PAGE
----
Gazprom May End Year as No. 2 Earner
Propelled by historically high oil prices, Gazprom is poised to earn enough cash in 2008 to end the year as the world's second most profitable company.
Its net income will rise as high as $41.5 billion, leaving it only slightly behind global leader ExxonMobil, Alfa Bank said in a research note released Thursday.
The U.S. energy major will turn a profit of around $45 billion, according to consensus estimates. Royal Dutch Shell is projected to finish a distant third, with around $25 billion in net income, analysts have said.
If Gazprom lives up to Alfa's estimates, its profits will be equal to the budget of a small country. Ukraine, for example, has forecast budget revenues of $43 billion for 2008.
"It's quite possible," a Gazprom source said about Alfa's findings, asking not to be identified, as she was not authorized to talk to the press. "We would be happy if everything turned out that way, and we hope that it will."
Other analysts believed Gazprom would rake in less this year than Alfa is predicting. Bank of Moscow's Vladimir Vedeneyev put Gazprom's maximum net income at $36 billion.
Nevertheless, that figure would be enough to keep it comfortably ahead of Shell in second place, something Vedeneyev said was not hard to believe.
"I wouldn't be surprised," he said. "The market situation is very good."
Gazprom finished in third place, after Exxon and Shell, in last year's profitability ratings, as compiled from projected results produced by analysts, Alfa Bank said. A consensus estimate put Gazprom's net income for 2007 at $24.5 billion. Official figures will only be available later this year.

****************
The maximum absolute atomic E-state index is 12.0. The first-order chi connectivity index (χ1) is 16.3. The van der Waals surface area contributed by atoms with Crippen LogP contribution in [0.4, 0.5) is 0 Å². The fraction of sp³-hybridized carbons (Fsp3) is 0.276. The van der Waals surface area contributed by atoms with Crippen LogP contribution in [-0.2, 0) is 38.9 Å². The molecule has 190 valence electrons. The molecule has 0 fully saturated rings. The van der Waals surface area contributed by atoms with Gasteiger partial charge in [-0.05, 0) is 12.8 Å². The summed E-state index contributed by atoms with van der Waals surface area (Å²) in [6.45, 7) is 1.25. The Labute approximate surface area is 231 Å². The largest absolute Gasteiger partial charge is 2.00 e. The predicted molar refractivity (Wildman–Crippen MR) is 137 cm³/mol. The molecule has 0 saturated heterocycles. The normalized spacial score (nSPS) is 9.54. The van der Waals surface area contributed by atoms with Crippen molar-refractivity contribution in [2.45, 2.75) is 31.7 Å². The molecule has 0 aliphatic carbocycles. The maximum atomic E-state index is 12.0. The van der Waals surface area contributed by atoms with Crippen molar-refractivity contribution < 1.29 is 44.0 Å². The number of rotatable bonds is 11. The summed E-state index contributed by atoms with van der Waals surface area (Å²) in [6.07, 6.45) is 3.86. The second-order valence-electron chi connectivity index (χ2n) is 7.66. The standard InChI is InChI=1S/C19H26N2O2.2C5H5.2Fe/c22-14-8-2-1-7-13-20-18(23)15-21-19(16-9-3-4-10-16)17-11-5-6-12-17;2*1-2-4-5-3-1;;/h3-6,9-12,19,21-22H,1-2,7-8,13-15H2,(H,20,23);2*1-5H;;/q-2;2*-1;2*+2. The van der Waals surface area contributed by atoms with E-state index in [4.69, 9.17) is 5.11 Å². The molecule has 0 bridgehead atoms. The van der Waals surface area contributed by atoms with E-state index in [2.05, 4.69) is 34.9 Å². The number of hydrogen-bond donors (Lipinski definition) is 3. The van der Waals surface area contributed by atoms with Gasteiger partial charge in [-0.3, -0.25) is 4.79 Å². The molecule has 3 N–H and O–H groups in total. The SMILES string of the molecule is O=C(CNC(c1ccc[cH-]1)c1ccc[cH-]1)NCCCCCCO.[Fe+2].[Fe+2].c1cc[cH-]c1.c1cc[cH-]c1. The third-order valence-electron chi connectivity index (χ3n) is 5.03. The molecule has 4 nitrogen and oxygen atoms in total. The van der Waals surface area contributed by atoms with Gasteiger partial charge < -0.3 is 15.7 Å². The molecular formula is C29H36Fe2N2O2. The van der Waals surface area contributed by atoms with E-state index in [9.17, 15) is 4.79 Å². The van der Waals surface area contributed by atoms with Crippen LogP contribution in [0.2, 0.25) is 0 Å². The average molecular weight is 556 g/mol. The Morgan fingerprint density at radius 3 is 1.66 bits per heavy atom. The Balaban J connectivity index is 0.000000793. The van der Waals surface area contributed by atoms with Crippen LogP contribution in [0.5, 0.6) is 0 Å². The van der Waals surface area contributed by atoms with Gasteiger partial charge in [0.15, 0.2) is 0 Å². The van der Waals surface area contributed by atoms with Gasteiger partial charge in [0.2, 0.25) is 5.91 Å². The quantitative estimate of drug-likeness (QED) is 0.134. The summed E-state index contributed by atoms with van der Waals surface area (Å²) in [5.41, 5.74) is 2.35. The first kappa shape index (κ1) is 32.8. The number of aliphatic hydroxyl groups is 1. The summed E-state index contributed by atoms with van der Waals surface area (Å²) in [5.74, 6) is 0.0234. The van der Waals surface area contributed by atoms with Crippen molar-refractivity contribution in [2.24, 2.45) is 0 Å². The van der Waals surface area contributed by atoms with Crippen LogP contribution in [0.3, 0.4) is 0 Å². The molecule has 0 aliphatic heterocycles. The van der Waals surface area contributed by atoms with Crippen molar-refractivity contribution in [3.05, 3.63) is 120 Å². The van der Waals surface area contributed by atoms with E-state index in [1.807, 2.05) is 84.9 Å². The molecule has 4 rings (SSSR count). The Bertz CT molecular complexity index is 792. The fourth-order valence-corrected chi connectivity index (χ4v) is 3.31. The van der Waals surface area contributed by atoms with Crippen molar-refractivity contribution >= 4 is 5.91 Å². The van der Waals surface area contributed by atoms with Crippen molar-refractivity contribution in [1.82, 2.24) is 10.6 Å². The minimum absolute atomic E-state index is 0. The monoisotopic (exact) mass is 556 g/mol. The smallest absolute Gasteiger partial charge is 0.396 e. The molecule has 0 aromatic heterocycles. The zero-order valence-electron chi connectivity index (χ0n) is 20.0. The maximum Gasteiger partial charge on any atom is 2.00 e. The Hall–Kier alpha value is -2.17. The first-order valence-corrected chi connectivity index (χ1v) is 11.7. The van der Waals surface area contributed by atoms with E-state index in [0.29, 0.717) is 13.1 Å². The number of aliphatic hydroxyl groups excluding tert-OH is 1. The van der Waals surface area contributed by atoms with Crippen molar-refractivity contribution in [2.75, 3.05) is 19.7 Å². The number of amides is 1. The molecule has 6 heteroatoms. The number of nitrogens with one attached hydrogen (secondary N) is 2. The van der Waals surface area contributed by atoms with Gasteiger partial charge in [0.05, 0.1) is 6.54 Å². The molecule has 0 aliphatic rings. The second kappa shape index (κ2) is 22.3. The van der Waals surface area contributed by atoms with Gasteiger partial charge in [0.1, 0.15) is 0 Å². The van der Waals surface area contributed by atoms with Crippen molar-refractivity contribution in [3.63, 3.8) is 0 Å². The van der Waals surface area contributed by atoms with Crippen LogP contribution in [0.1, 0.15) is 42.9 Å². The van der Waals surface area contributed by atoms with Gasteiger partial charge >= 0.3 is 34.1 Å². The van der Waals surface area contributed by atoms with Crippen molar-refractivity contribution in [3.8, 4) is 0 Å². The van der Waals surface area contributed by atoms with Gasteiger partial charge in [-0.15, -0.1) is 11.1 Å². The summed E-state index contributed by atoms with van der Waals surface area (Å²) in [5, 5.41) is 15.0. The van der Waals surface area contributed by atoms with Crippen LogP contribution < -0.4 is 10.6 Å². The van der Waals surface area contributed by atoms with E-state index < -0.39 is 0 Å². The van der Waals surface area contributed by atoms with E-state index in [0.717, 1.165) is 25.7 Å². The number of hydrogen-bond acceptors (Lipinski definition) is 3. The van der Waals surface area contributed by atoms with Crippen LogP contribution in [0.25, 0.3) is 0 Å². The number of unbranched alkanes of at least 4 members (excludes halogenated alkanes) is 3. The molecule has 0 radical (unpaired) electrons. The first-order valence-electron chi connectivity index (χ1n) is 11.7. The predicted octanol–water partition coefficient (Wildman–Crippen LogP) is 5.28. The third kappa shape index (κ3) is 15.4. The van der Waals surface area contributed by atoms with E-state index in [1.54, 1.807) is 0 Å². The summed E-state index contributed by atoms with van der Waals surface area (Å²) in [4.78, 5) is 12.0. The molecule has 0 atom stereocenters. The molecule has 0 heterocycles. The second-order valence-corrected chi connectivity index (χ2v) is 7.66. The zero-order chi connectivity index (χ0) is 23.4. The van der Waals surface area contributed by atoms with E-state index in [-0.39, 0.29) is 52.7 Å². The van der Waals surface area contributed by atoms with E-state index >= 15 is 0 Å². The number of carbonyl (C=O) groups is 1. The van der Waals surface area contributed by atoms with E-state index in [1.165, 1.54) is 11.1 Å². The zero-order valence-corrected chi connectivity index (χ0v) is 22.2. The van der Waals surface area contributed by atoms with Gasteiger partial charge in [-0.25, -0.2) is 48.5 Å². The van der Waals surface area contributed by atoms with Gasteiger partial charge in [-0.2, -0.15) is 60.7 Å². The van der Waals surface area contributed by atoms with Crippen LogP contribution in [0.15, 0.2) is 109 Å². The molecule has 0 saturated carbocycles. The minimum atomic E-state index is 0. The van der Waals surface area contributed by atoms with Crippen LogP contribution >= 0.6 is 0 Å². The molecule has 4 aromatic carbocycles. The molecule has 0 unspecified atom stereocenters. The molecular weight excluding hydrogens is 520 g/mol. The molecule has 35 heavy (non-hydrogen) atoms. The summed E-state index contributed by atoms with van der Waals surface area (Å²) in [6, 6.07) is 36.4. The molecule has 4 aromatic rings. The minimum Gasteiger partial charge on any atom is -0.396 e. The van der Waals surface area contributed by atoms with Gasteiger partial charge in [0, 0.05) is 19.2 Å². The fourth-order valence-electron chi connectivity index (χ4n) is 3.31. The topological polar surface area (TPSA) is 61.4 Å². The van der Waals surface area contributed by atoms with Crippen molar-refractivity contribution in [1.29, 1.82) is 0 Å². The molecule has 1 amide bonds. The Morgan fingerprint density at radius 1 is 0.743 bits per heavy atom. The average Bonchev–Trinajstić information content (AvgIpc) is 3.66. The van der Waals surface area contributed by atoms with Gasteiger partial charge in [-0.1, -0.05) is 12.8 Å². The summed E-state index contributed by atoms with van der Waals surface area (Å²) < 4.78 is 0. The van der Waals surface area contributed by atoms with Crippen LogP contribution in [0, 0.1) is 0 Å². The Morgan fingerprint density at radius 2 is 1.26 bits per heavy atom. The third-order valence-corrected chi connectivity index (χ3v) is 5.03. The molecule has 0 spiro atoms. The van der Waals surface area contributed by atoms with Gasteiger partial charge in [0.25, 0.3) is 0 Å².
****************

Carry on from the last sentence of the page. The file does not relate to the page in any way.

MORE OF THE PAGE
The jump in the rankings this year and last is relatively sharp, as the energy major was only the eighth-biggest global earner in 2006.
"In 2008, there's not much mystery left," said Ronald Smith, head of research at Alfa Bank. "We have basically nine months of the pricing era gone."
Gazprom derives its profit from exports to Europe, basing its gas prices on costs for oil, set six to nine months ago, which have lately risen from $90 to $100 per barrel.
As for sales, CEO Alexei Miller said last month that the company would charge an average of $378 per 1,000 cubic meters of gas this year. He told President Vladimir Putin that Gazprom plans to sell 157 billion cubic meters to the European Union this year.
Depending on the fluctuations of oil prices, Smith said Gazprom could de-throne Exxon as No. 1 as early as 2010.
Low taxes in the gas industry are a "distant" second factor underpinning Gazprom's higher earnings this year, Smith said.
Mikhail Korchemkin, a director at U.S.-based consultancy East European Gas Analysis, said Gazprom's high profitability came despite its low cost efficiency.
Gazprom's profitability is at odds with its market value, which stood at $310 billion Thursday, making it the world's fifth-largest company by capitalization. The valuation included a modest increase of 1.5 percent at the London Stock Exchange on Thursday.
(The Moscow Times